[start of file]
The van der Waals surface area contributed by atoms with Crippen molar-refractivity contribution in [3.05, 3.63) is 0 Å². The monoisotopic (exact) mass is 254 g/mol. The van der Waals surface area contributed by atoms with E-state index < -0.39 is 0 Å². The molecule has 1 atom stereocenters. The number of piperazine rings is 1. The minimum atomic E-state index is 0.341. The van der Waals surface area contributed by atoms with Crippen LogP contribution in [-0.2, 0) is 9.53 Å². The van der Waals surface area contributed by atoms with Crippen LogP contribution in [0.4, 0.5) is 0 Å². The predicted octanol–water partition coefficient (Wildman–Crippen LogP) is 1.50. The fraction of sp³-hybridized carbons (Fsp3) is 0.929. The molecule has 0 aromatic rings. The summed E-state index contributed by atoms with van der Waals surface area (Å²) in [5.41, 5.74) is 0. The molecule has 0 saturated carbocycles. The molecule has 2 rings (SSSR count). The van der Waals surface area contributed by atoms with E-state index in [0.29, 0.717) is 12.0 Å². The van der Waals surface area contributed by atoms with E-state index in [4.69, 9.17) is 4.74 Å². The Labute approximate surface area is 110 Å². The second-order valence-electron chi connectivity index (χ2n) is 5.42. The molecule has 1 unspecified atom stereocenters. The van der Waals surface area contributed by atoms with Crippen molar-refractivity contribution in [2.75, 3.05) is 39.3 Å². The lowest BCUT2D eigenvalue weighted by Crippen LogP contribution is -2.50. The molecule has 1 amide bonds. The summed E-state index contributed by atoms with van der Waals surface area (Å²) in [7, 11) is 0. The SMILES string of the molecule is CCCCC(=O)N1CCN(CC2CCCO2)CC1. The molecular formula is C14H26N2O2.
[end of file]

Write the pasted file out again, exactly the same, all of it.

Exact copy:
The van der Waals surface area contributed by atoms with Crippen molar-refractivity contribution in [3.05, 3.63) is 0 Å². The monoisotopic (exact) mass is 254 g/mol. The van der Waals surface area contributed by atoms with E-state index < -0.39 is 0 Å². The molecule has 1 atom stereocenters. The number of piperazine rings is 1. The minimum atomic E-state index is 0.341. The van der Waals surface area contributed by atoms with Crippen LogP contribution in [-0.2, 0) is 9.53 Å². The van der Waals surface area contributed by atoms with Crippen LogP contribution in [0.4, 0.5) is 0 Å². The predicted octanol–water partition coefficient (Wildman–Crippen LogP) is 1.50. The fraction of sp³-hybridized carbons (Fsp3) is 0.929. The molecule has 0 aromatic rings. The summed E-state index contributed by atoms with van der Waals surface area (Å²) in [5.41, 5.74) is 0. The molecule has 0 saturated carbocycles. The molecule has 2 rings (SSSR count). The van der Waals surface area contributed by atoms with E-state index in [0.29, 0.717) is 12.0 Å². The van der Waals surface area contributed by atoms with E-state index in [4.69, 9.17) is 4.74 Å². The Labute approximate surface area is 110 Å². The second-order valence-electron chi connectivity index (χ2n) is 5.42. The molecule has 1 unspecified atom stereocenters. The van der Waals surface area contributed by atoms with Crippen molar-refractivity contribution in [2.75, 3.05) is 39.3 Å². The lowest BCUT2D eigenvalue weighted by Crippen LogP contribution is -2.50. The molecule has 1 amide bonds. The summed E-state index contributed by atoms with van der Waals surface area (Å²) in [7, 11) is 0. The SMILES string of the molecule is CCCCC(=O)N1CCN(CC2CCCO2)CC1. The molecular formula is C14H26N2O2.